“Its yield fluctuates and will probably end up being somewhere between a savings account and a CD, but closer to the CD yield,” said Amy Goan, a CFP and former money market fund manager based in Washington. “However, if you want to liquidate the whole account and invest the money elsewhere, it’s just like any other mutual fund and the money will be available the next business day.”

One reason you may want to avoid these for the long haul is that due to the conservative nature of their investments, this mutual fund has a difficult time beating inflation.

“Long-term goals, such as retirement and education should be invested more aggressively to generate competitive return over inflation over the long term,” said Samantha Anderson, a CFP based in Ohio.

The bottom line on money market accounts vs. funds

Despite how easy it is to mix up money market accounts and funds, they both serve similar but distinct savings goals. Money market accounts provide more stability and security thanks to the FDIC/NCUA protection they have and make excellent places to park your emergency fund.

These mutual funds can perform the same function if you don’t mind the small (but still present) chance of losing some of the money invested, plus your funds will usually grow faster than if placed in a money market account. But for the money you’re planning on spending in the next year or so, money market funds provide a combination of strong returns, safety and liquidity that make them attractive investments.

Advertiser Disclosure: The products that appear on this site may be from companies from which MagnifyMoney receives compensation. This compensation may impact how and where products appear on this site (including, for example, the order in which they appear). MagnifyMoney does not include all financial institutions or all products offered available in the marketplace.

James Ellis
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James Ellis is a writer at MagnifyMoney. You can email James here

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Banking

How to Handle Financial Infidelity in Your Relationship

Editorial Note: The content of this article is based on the author’s opinions and recommendations alone. It has not been previewed, commissioned or otherwise endorsed by any of our network partners.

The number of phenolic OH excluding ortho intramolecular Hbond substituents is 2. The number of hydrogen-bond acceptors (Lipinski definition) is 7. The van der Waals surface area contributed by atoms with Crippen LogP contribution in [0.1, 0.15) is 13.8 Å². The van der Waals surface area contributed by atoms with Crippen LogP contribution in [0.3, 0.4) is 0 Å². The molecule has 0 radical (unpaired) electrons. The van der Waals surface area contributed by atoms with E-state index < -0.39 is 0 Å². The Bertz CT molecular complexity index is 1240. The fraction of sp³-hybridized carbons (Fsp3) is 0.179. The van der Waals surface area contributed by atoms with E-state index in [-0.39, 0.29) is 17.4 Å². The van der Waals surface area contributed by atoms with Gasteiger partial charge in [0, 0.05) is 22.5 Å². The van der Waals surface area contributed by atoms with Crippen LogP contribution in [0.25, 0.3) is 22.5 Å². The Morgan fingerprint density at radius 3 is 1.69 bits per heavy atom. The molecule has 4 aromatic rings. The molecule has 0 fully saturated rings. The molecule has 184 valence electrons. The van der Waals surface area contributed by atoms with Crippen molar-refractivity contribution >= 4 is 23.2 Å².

For relationship partners, dishonesty about spending and debt is known as financial infidelity. While partners may be uncomfortable talking about money, keeping secrets can be far more damaging to the relationship. Financial infidelity can lead to devastating scenarios and even bankruptcy, as well as relationship conflicts as severe as breakups and divorce.

A MagnifyMoney study found that 21% of divorced U.S. adults report that money issues ended their marriages, and overspending was the top issue among respondents. Financial infidelity adds another layer of damage because it constitutes a betrayal of trust.

“Financial infidelity does not give us trust and safety with our partner,” said Dr. Bonnie Eaker Weil, Ph.D., psychotherapist and author of “Financial Infidelity: 7 Steps to Conquering the #1 Relationship Wrecker.” “There’s no such thing as an okay financial fib. Any time you do a financial fib, that is a form of cheating.”

That being said, there are varying degrees of financial infidelity, and the intent is not always malicious. Here’s how to handle it in your own relationship.

Financial infidelity: How people lie about money

There are a number of ways that people can be dishonest about money with their partner. Here are some types of financial infidelity to watch out for.

Hiding large purchases

This occurs when one partner buys something out of the ordinary that is more expensive and exceeds any personal spending limits the couple has agreed upon. These purchases are usually eventually uncovered by the other partner, said Jennifer Dunkle, a financial therapist and licensed professional counselor.

Spending money on the kids

A 2018 study about financial infidelity published in the Journal of Financial Therapy found that one of the most common types of dishonest spending is money spent on the couple’s children without agreement or knowledge from the other parent, said Dr. Michelle Jeanfreau, Ph.D., associate professor, licensed marriage and family therapist and the author of the study. While this might seem relatively benign or well-intentioned, it’s still a form of dishonesty, and it warrants a closer look into your finances.

“If you aren’t talking about spending, then maybe that’s a sign that you need to be talking about spending,” said Jeanfreau.

Hiding accounts or restricting access to accounts